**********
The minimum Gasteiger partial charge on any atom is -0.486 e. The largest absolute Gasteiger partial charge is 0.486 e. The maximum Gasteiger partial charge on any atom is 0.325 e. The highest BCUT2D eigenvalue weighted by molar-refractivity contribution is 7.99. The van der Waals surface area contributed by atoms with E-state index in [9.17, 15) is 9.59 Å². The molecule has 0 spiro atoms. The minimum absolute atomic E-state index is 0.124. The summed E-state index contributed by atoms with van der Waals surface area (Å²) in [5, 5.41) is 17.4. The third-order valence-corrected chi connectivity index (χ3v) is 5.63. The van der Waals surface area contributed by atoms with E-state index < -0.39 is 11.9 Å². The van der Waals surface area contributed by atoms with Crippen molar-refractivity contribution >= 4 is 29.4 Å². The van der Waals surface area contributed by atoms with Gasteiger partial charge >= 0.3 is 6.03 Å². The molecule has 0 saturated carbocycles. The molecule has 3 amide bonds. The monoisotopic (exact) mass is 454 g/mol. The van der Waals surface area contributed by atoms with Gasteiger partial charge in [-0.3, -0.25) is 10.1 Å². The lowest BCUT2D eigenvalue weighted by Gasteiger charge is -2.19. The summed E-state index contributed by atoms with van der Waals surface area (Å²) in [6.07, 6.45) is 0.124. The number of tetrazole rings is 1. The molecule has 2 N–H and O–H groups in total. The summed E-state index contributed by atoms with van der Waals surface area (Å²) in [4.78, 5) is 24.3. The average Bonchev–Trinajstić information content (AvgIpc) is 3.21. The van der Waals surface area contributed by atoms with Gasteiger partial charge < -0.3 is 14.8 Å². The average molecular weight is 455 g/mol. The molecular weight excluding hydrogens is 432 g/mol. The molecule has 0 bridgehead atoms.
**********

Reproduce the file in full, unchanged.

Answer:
The minimum Gasteiger partial charge on any atom is -0.486 e. The largest absolute Gasteiger partial charge is 0.486 e. The maximum Gasteiger partial charge on any atom is 0.325 e. The highest BCUT2D eigenvalue weighted by molar-refractivity contribution is 7.99. The van der Waals surface area contributed by atoms with E-state index in [9.17, 15) is 9.59 Å². The molecule has 0 spiro atoms. The minimum absolute atomic E-state index is 0.124. The summed E-state index contributed by atoms with van der Waals surface area (Å²) in [5, 5.41) is 17.4. The third-order valence-corrected chi connectivity index (χ3v) is 5.63. The van der Waals surface area contributed by atoms with E-state index < -0.39 is 11.9 Å². The van der Waals surface area contributed by atoms with Crippen molar-refractivity contribution >= 4 is 29.4 Å². The van der Waals surface area contributed by atoms with Gasteiger partial charge >= 0.3 is 6.03 Å². The molecule has 0 saturated carbocycles. The molecule has 3 amide bonds. The monoisotopic (exact) mass is 454 g/mol. The van der Waals surface area contributed by atoms with Gasteiger partial charge in [-0.3, -0.25) is 10.1 Å². The lowest BCUT2D eigenvalue weighted by Gasteiger charge is -2.19. The summed E-state index contributed by atoms with van der Waals surface area (Å²) in [6.07, 6.45) is 0.124. The number of tetrazole rings is 1. The molecule has 2 N–H and O–H groups in total. The summed E-state index contributed by atoms with van der Waals surface area (Å²) in [4.78, 5) is 24.3. The average Bonchev–Trinajstić information content (AvgIpc) is 3.21. The van der Waals surface area contributed by atoms with Gasteiger partial charge < -0.3 is 14.8 Å². The average molecular weight is 455 g/mol. The molecular weight excluding hydrogens is 432 g/mol. The molecule has 0 bridgehead atoms.